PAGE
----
End of the car key? It's practically a lock
The classic, insert and twist car key could be on the verge of extinction.
They’ve already been largely replaced in many cars by proximity keyfobs that automatically unlock the doors as you approach and allow you to start them up by simply pressing a button, but still include a small emergency key in case the battery fails.
With the addition of smartphone app-based key systems, however, BMW board member Ian Robertson thinks the need for physical keys is nearing an end.
"Honestly, how many people really need it?" Robertson told Reuters at the Frankfurt Motor Show.
"They never take it out of their pocket, so why do I need to carry it around?”
Robertson said the company was looking into eliminating them altogether, but it won’t be the first if it does.
Tesla’s new Model 3 doesn’t come with a key at all. Instead, there’s an app similar to BMW’s and a credit card-size card that you can swipe along the roof pillar to unlock the car if you don’t have your phone with you.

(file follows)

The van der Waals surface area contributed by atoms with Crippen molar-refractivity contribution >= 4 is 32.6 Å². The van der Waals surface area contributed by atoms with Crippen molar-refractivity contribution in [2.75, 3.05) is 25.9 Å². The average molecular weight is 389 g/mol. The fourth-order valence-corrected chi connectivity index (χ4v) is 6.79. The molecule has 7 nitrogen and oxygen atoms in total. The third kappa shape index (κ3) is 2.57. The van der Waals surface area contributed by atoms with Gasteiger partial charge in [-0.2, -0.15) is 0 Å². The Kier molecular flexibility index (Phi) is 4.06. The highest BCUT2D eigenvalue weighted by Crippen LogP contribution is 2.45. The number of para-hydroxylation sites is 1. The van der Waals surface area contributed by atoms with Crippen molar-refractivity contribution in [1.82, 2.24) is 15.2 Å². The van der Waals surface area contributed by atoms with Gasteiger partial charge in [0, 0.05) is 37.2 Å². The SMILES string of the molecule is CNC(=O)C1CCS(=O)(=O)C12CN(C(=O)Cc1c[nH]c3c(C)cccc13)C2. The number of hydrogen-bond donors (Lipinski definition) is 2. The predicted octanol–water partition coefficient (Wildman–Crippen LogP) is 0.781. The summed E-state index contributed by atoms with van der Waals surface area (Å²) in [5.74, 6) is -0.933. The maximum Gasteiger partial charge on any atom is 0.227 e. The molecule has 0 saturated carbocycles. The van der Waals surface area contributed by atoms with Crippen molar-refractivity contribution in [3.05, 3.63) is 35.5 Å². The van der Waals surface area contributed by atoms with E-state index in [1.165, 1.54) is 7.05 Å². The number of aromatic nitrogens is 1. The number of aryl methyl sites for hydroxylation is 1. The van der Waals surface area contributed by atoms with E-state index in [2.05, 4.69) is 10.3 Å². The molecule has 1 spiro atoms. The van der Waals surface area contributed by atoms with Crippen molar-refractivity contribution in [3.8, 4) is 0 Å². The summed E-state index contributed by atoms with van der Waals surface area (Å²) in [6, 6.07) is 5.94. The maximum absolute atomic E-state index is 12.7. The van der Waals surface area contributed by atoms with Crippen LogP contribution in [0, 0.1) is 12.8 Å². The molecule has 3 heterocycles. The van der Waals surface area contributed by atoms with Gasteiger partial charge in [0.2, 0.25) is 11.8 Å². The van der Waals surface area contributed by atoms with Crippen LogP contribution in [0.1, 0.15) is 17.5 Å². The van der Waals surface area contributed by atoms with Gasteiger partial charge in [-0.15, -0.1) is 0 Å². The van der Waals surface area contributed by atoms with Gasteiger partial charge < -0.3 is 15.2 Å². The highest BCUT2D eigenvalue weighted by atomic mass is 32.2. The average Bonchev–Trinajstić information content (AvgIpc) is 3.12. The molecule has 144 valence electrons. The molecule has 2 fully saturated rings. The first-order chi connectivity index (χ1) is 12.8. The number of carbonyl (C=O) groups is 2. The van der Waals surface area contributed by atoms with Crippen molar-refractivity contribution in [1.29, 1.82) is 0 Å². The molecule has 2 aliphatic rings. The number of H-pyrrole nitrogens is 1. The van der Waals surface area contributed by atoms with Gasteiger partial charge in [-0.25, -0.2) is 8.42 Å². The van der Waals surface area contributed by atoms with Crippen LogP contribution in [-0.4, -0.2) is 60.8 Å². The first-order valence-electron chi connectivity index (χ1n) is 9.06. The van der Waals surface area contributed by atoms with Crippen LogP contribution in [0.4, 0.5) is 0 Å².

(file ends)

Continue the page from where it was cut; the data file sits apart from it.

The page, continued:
Last year, automotive supplier Continental unveiled an app that will even let you send a digital key to someone else's phone so they can use your car. Although the manufacturer was not identified, Continental said it will debut with a production car in 2018.
Continental Vice President Mike Crane thinks physical and digital keys will coexist for the next decade or so before the industry shifts to an all electronic model.